20 July 2004

Compartmentalized Thinking

Suppose I tell you that I don’t care about Ohioans. When I act, I disregard their interests. They are as nothing to me. You would be aghast. “Why treat Ohioans differently from others, such as Texans?” you ask. Because they’re Ohioans, I say. I don’t care about Ohioans. “But why not? They have the same interests you and I do. They can suffer every bit as much.” “I know, but I just don’t care about them,” I reply.

You would rightly accuse me of inconsistency. Unless I can point to some morally relevant difference between Ohioans and nonOhioans that would justify my differential treatment, I act wrongly in treating them differently. As Aristotle pointed out long ago, justice consists in treating like cases alike and different cases differently—and in strict proportion to the differences.

This is the situation of people who eat meat. Unless they’re stupid, they know that the meat they eat is the result of a process that inflicts a great deal of undeserved suffering. They would never think to inflict such suffering on a fellow human. “Why treat animals differently from humans?” I ask. “Because they’re animals,” you say. “I just don’t care about animals.”

One reader accused me of going emotional. Where’s the emotion in what I just wrote? It’s an argument. I’m claiming that meat-eaters are inconsistent in treating suffering differently depending on the species of the individual who suffers. If you think animals don’t matter, morally, then the burden is on you to point to a morally relevant difference. If you think blacks don’t matter, morally, then the burden is on you to point to a morally relevant difference. Can we agree that this is where the burden lies?

Racists disregard or discount the interests of other races. Sexists disregard or discount the interests of the other sex. Ethnocentrists disregard or discount the interests of other ethnicities. Nationalists disregard or discount the interests of other nationalities. Speciesists disregard or discount the interests of other species.

One reader said that not all the animals he eats have suffered. Does he know that? If you buy meat in a grocery store, the probability is near 1.0 that it came from an animal that was made to suffer. Do you know the facts about factory farming? If not, then you’re culpably ignorant. There is no excuse for not inquiring into the means by which all of the products you use were produced. Would you buy a pair of sneakers if you had reason to believe that they were made by slave labor? What if you went out of your way to remain ignorant of how your sneakers were produced? Does that exculpate you? Surely not. Personal responsibility means being responsible (accountable) for whatever went into the products one buys. If you buy sneakers made with slave labor, you enslaved someone. That you didn’t see the sneakers made is irrelevant.

Unless you know for a fact that the animal whose flesh you eat did not suffer, it is morally irresponsible for you to eat its flesh. I suspect that only a tiny fraction of meat consumed satisfies this requirement.

Another reader asked what meat-eating has to do with war, since I discussed the two issues in a single post. The obvious answer is that both involve the infliction of harm. Any reasonable person, and certainly a philosopher, should strive to develop a coherent view of the permissibility of harm-infliction (including killing). If you think that the suffering of Iraqis counts for as much as the suffering of Americans, how can you consistently discount or disregard the suffering of animals? Why do you insist that Iraqis be given full moral consideration but allow that animals be given less than full moral consideration (or none at all)?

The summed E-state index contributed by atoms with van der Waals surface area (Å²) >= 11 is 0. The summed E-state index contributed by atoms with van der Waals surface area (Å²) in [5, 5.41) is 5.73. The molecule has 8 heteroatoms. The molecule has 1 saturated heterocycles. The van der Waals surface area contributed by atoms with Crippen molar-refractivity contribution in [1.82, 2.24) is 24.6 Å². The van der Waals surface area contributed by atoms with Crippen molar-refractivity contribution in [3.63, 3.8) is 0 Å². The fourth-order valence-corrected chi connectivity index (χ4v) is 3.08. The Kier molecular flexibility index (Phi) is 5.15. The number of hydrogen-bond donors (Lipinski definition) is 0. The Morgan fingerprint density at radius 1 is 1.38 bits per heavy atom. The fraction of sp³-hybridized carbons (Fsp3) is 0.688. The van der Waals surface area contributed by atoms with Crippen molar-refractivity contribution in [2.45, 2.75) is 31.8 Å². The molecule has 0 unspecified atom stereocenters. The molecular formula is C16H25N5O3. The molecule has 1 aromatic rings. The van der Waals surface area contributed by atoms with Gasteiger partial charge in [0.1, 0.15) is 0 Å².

As every psychologist knows, people compartmentalize their thinking. It’s a defense mechanism, a way of avoiding cognitive dissonance and uncomfortable feelings such as guilt and shame. For example, people have a view about abortion, about capital punishment, about war, about meat-eating, about suicide, and about self-defense. Is there an underlying principle for these views? Shouldn’t there be? Isn’t it the job of a philosopher to induce people to work out a coherent ethic of killing?

One reason people are so testy about my posts on animals is that they’ve compartmentalized their thinking. I can see it in their letters. They put animals into a separate moral category. Either animals don’t count at all or they don’t count for as much as humans. This compartmentalization allows people to eat meat with a clear conscience. Well, I’m here to dirty your conscience. Stop compartmentalizing and start being consistent. Unless you can cite a morally relevant difference between humans and animals that justifies discounting or disregarding the suffering of the latter, you are irrational and irresponsible. Why not stop eating meat until you’ve thought things through? Isn’t that what a conscientious person would do?

By the way, one person keeps saying that animals aren’t innocent. What the hell are they, guilty? For the last time, animals are innocent in the same sense as Iraqi children. All this means is that they don’t deserve to suffer. If you care about the suffering of Iraqi children, you must, to be consistent, care about the suffering of animals. Suffering is suffering, whether it’s in a black body, a white body, an Iraqi body, an American body, a human body, or an animal body. Suffering is intrinsically bad. Therefore, it is prima facie wrong to inflict it. Since there is no need or other justification for inflicting it on animals, it is wrong, all things considered, to do so. That’s my argument. If you can’t find anything wrong with it, then either stop eating meat or admit that you’re too weak to do so.

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